Elasto-viscoplastic modelling of ground-improvements via vacuum-assisted prefabricated vertical drains with time-dependent boundary conditions

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Copyright: Kumarage, Poorna
In this thesis, time-dependent boundary conditions are introduced to a creep based elasto-viscoplastic (EVP) model, which can be used to predict soft soil deformations with vacuum consolidation. Use of vacuum-assisted prefabricated vertical drains (PVDs) is a relatively new method and is getting popularity in ground-improvement projects due to its ability to consolidate deep-buried soft clay layers in a comparatively short period. Simple approximations have been reported to idealise vacuum consolidation equivalent to surcharge preloading in previous research. Conversely, in this thesis, it has been shown that considering vacuum consolidation as a time-dependent boundary condition unfolds a large number of possibilities to accurately represent ground improvements with vacuum-assisted PVDs. Combined with a creep based EVP model, it is illustrated that the accuracy of both short and long-term settlement and excess pore pressure (EPP) predictions can be improved. Finite element analyses (FEA) of several case histories and laboratory experimental data have been used in this thesis to illustrate the improvements made in the predictability of the soft soil behaviour. Both axisymmetric and plane strain (PS) FEA are carried out for a period over three years for the Ballina test embankment vacuum applied section. Improvements made in the proposed method are highlighted against the field data and previous FEA attempts. In PS conditions, the implications of unit cell width on the FEA results such as settlements, EPP and lateral deformations are demonstrated which would serve as a guide for predicting the performance in similar scenarios. Also, time-dependent boundary conditions are successfully used in this thesis to capture the removal and re-application of vacuum to model practical scenarios such as vacuum pump breakdowns and recoveries. Validations have been carried out against published laboratory results and with a case history from Singapore. Simple yet effective methods to avoid numerical instabilities in simulating vacuum removal and re-application are proposed and improvements achieved with these solutions are illustrated. Later in the thesis, implications of vacuum distributions with depth of PVDs are discussed. Subsequently, a convenient method to model complex yet practically realistic vacuum distributions encountered in PVDs is presented and validated.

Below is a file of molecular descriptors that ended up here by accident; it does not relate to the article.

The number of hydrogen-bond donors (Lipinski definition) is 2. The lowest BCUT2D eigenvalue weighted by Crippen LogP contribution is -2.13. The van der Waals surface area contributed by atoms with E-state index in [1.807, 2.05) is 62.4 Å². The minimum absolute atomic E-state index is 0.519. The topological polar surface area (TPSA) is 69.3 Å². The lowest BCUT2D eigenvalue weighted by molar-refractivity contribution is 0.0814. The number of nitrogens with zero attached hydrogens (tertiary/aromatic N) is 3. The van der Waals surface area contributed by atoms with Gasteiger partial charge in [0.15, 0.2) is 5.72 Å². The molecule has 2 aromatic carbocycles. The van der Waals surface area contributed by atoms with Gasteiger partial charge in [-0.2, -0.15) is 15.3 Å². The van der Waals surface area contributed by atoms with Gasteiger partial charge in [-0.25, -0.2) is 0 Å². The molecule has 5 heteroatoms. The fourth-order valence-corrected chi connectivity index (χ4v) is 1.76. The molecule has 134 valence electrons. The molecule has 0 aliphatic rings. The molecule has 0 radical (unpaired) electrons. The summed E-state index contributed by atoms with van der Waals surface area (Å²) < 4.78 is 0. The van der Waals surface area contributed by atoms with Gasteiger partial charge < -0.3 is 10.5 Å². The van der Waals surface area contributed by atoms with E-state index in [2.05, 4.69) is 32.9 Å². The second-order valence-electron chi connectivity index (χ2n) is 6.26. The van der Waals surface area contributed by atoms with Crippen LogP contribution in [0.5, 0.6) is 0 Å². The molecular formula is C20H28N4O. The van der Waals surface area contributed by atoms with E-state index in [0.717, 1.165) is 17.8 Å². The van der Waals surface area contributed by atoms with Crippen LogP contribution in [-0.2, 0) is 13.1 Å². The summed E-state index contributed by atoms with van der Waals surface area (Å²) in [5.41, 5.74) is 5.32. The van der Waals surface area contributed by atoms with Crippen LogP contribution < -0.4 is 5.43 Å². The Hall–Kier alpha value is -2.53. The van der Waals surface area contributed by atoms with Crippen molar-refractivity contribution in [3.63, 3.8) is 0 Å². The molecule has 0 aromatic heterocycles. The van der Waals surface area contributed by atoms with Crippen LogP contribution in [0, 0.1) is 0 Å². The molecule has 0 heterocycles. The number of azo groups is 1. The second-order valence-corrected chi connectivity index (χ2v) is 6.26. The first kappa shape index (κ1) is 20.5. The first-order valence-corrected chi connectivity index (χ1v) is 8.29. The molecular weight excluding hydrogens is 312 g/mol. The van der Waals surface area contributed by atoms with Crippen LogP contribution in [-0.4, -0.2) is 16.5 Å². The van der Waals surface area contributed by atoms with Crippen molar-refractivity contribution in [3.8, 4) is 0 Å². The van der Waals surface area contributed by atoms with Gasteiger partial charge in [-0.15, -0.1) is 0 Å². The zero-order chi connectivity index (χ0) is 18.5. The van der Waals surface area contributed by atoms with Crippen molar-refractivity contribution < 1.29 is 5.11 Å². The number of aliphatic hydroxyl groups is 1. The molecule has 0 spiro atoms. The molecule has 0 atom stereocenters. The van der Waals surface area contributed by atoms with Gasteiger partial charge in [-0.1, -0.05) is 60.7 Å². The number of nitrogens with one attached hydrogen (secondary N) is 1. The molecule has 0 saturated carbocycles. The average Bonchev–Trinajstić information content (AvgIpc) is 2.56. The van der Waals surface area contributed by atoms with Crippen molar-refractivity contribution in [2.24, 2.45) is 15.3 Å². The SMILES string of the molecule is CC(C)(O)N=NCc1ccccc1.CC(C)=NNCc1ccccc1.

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Kumarage, Poorna
Gnanendran, Carthigesu Thiagarajah
Kayali, Obada
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PhD Doctorate
UNSW Faculty
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